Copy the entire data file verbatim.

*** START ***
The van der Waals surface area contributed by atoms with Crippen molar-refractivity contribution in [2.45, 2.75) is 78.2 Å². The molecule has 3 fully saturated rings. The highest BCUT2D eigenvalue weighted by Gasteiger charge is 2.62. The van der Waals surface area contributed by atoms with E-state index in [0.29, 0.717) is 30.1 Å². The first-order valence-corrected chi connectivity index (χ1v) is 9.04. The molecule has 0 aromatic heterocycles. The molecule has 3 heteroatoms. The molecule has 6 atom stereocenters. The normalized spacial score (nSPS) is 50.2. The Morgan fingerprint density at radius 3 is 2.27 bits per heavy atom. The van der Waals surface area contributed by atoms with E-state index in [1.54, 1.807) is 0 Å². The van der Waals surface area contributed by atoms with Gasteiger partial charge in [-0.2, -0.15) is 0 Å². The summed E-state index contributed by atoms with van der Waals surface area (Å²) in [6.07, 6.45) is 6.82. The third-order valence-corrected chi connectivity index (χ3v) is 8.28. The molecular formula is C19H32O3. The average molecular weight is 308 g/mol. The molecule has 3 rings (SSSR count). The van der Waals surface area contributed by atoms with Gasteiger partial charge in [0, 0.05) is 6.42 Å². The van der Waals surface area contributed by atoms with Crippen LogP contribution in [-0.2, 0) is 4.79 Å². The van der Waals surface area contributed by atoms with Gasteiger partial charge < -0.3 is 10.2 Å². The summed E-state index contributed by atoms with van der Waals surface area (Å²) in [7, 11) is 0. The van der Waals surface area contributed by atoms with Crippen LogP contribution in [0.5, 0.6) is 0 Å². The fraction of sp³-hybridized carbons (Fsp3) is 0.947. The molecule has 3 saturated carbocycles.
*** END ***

The van der Waals surface area contributed by atoms with Crippen molar-refractivity contribution in [2.45, 2.75) is 78.2 Å². The molecule has 3 fully saturated rings. The highest BCUT2D eigenvalue weighted by Gasteiger charge is 2.62. The van der Waals surface area contributed by atoms with E-state index in [0.29, 0.717) is 30.1 Å². The first-order valence-corrected chi connectivity index (χ1v) is 9.04. The molecule has 0 aromatic heterocycles. The molecule has 3 heteroatoms. The molecule has 6 atom stereocenters. The normalized spacial score (nSPS) is 50.2. The Morgan fingerprint density at radius 3 is 2.27 bits per heavy atom. The van der Waals surface area contributed by atoms with E-state index in [1.54, 1.807) is 0 Å². The van der Waals surface area contributed by atoms with Gasteiger partial charge in [-0.2, -0.15) is 0 Å². The summed E-state index contributed by atoms with van der Waals surface area (Å²) in [6.07, 6.45) is 6.82. The third-order valence-corrected chi connectivity index (χ3v) is 8.28. The molecular formula is C19H32O3. The average molecular weight is 308 g/mol. The molecule has 3 rings (SSSR count). The van der Waals surface area contributed by atoms with Gasteiger partial charge in [0, 0.05) is 6.42 Å². The van der Waals surface area contributed by atoms with Crippen LogP contribution in [-0.2, 0) is 4.79 Å². The van der Waals surface area contributed by atoms with Gasteiger partial charge < -0.3 is 10.2 Å². The summed E-state index contributed by atoms with van der Waals surface area (Å²) in [7, 11) is 0. The van der Waals surface area contributed by atoms with Crippen LogP contribution in [0.5, 0.6) is 0 Å². The fraction of sp³-hybridized carbons (Fsp3) is 0.947. The molecule has 3 saturated carbocycles.